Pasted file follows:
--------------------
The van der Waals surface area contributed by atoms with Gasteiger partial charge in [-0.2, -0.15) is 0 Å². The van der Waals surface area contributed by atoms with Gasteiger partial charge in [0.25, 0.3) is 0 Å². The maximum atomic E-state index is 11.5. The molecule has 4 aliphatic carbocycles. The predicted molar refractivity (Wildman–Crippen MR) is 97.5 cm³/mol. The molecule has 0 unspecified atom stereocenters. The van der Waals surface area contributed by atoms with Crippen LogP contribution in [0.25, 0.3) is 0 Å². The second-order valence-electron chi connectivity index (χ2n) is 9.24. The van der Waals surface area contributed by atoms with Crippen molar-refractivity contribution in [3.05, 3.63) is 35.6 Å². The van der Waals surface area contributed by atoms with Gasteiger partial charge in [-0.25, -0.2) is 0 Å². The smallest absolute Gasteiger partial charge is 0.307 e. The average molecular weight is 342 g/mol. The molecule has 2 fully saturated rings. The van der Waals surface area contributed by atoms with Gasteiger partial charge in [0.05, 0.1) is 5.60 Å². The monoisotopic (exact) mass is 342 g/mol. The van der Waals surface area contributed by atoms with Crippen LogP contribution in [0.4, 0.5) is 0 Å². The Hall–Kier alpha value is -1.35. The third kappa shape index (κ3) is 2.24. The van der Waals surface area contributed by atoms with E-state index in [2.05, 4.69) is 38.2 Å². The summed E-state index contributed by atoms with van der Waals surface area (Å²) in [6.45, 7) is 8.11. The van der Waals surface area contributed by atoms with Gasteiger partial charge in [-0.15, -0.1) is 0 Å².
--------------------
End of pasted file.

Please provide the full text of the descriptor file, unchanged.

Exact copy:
The van der Waals surface area contributed by atoms with Gasteiger partial charge in [-0.2, -0.15) is 0 Å². The van der Waals surface area contributed by atoms with Gasteiger partial charge in [0.25, 0.3) is 0 Å². The maximum atomic E-state index is 11.5. The molecule has 4 aliphatic carbocycles. The predicted molar refractivity (Wildman–Crippen MR) is 97.5 cm³/mol. The molecule has 0 unspecified atom stereocenters. The van der Waals surface area contributed by atoms with Crippen LogP contribution in [0.25, 0.3) is 0 Å². The second-order valence-electron chi connectivity index (χ2n) is 9.24. The van der Waals surface area contributed by atoms with Crippen molar-refractivity contribution in [3.05, 3.63) is 35.6 Å². The van der Waals surface area contributed by atoms with Gasteiger partial charge in [-0.25, -0.2) is 0 Å². The smallest absolute Gasteiger partial charge is 0.307 e. The average molecular weight is 342 g/mol. The molecule has 2 fully saturated rings. The van der Waals surface area contributed by atoms with Gasteiger partial charge in [0.05, 0.1) is 5.60 Å². The monoisotopic (exact) mass is 342 g/mol. The van der Waals surface area contributed by atoms with Crippen LogP contribution in [0.4, 0.5) is 0 Å². The Hall–Kier alpha value is -1.35. The third kappa shape index (κ3) is 2.24. The van der Waals surface area contributed by atoms with E-state index in [2.05, 4.69) is 38.2 Å². The summed E-state index contributed by atoms with van der Waals surface area (Å²) in [6.45, 7) is 8.11. The van der Waals surface area contributed by atoms with Gasteiger partial charge in [-0.15, -0.1) is 0 Å².